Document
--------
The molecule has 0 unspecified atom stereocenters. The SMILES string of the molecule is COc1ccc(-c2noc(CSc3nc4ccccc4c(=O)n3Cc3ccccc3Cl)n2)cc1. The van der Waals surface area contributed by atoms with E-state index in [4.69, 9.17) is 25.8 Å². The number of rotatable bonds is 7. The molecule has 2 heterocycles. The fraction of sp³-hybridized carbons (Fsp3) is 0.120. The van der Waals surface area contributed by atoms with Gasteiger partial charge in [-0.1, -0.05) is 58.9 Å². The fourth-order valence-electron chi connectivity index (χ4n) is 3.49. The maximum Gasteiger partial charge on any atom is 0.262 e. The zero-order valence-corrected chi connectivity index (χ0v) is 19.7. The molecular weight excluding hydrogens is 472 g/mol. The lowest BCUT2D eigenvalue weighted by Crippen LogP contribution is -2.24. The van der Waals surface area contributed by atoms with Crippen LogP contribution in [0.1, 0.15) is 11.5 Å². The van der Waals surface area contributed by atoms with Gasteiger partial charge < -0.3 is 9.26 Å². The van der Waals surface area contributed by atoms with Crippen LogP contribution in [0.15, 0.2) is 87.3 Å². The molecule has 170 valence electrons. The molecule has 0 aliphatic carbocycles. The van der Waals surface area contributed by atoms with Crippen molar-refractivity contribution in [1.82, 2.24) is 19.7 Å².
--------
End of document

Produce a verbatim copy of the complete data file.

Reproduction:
The molecule has 0 unspecified atom stereocenters. The SMILES string of the molecule is COc1ccc(-c2noc(CSc3nc4ccccc4c(=O)n3Cc3ccccc3Cl)n2)cc1. The van der Waals surface area contributed by atoms with E-state index in [4.69, 9.17) is 25.8 Å². The number of rotatable bonds is 7. The molecule has 2 heterocycles. The fraction of sp³-hybridized carbons (Fsp3) is 0.120. The van der Waals surface area contributed by atoms with Gasteiger partial charge in [-0.1, -0.05) is 58.9 Å². The fourth-order valence-electron chi connectivity index (χ4n) is 3.49. The maximum Gasteiger partial charge on any atom is 0.262 e. The zero-order valence-corrected chi connectivity index (χ0v) is 19.7. The molecular weight excluding hydrogens is 472 g/mol. The lowest BCUT2D eigenvalue weighted by Crippen LogP contribution is -2.24. The van der Waals surface area contributed by atoms with Crippen LogP contribution in [0.1, 0.15) is 11.5 Å². The van der Waals surface area contributed by atoms with Gasteiger partial charge < -0.3 is 9.26 Å². The van der Waals surface area contributed by atoms with Crippen LogP contribution in [0.15, 0.2) is 87.3 Å². The molecule has 170 valence electrons. The molecule has 0 aliphatic carbocycles. The van der Waals surface area contributed by atoms with Crippen molar-refractivity contribution in [1.82, 2.24) is 19.7 Å².